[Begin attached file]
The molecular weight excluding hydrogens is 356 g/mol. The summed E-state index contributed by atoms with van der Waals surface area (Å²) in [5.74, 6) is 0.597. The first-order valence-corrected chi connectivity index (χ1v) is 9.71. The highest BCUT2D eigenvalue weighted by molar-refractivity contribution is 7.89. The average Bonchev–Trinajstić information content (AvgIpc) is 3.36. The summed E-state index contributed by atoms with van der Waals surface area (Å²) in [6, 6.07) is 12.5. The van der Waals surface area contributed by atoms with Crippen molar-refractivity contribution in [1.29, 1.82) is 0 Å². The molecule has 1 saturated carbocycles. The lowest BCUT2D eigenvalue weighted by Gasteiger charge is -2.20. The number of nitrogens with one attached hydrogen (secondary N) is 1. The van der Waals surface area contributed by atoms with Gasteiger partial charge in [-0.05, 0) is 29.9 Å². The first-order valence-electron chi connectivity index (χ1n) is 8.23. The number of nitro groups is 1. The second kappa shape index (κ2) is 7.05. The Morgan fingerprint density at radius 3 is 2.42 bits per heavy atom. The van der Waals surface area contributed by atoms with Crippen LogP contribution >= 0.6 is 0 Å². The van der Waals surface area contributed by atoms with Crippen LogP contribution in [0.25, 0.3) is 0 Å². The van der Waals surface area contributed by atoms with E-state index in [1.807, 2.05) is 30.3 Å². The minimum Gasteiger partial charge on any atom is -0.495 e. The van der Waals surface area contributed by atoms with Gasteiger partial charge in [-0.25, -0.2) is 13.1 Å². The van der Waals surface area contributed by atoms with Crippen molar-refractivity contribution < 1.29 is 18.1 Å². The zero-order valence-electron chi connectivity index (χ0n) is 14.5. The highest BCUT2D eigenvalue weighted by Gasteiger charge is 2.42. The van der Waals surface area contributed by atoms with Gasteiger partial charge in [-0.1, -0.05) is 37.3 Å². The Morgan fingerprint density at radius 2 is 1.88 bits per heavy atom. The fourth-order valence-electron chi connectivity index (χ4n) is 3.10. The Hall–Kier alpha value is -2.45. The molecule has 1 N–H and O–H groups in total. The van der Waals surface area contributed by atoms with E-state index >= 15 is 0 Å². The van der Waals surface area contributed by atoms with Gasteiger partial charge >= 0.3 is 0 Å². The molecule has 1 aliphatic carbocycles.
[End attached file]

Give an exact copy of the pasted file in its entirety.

The molecular weight excluding hydrogens is 356 g/mol. The summed E-state index contributed by atoms with van der Waals surface area (Å²) in [5.74, 6) is 0.597. The first-order valence-corrected chi connectivity index (χ1v) is 9.71. The highest BCUT2D eigenvalue weighted by molar-refractivity contribution is 7.89. The average Bonchev–Trinajstić information content (AvgIpc) is 3.36. The summed E-state index contributed by atoms with van der Waals surface area (Å²) in [6, 6.07) is 12.5. The van der Waals surface area contributed by atoms with Crippen molar-refractivity contribution in [1.29, 1.82) is 0 Å². The molecule has 1 saturated carbocycles. The lowest BCUT2D eigenvalue weighted by Gasteiger charge is -2.20. The number of nitrogens with one attached hydrogen (secondary N) is 1. The van der Waals surface area contributed by atoms with Gasteiger partial charge in [-0.05, 0) is 29.9 Å². The first-order valence-electron chi connectivity index (χ1n) is 8.23. The number of nitro groups is 1. The second kappa shape index (κ2) is 7.05. The Morgan fingerprint density at radius 3 is 2.42 bits per heavy atom. The van der Waals surface area contributed by atoms with Crippen LogP contribution >= 0.6 is 0 Å². The van der Waals surface area contributed by atoms with Crippen LogP contribution in [0.25, 0.3) is 0 Å². The van der Waals surface area contributed by atoms with E-state index in [1.807, 2.05) is 30.3 Å². The minimum Gasteiger partial charge on any atom is -0.495 e. The van der Waals surface area contributed by atoms with Gasteiger partial charge in [-0.25, -0.2) is 13.1 Å². The van der Waals surface area contributed by atoms with Crippen molar-refractivity contribution < 1.29 is 18.1 Å². The zero-order valence-electron chi connectivity index (χ0n) is 14.5. The highest BCUT2D eigenvalue weighted by Gasteiger charge is 2.42. The van der Waals surface area contributed by atoms with Gasteiger partial charge in [-0.1, -0.05) is 37.3 Å². The Morgan fingerprint density at radius 2 is 1.88 bits per heavy atom. The fourth-order valence-electron chi connectivity index (χ4n) is 3.10. The Hall–Kier alpha value is -2.45. The molecule has 1 N–H and O–H groups in total. The van der Waals surface area contributed by atoms with E-state index >= 15 is 0 Å². The van der Waals surface area contributed by atoms with Gasteiger partial charge >= 0.3 is 0 Å². The molecule has 1 aliphatic carbocycles.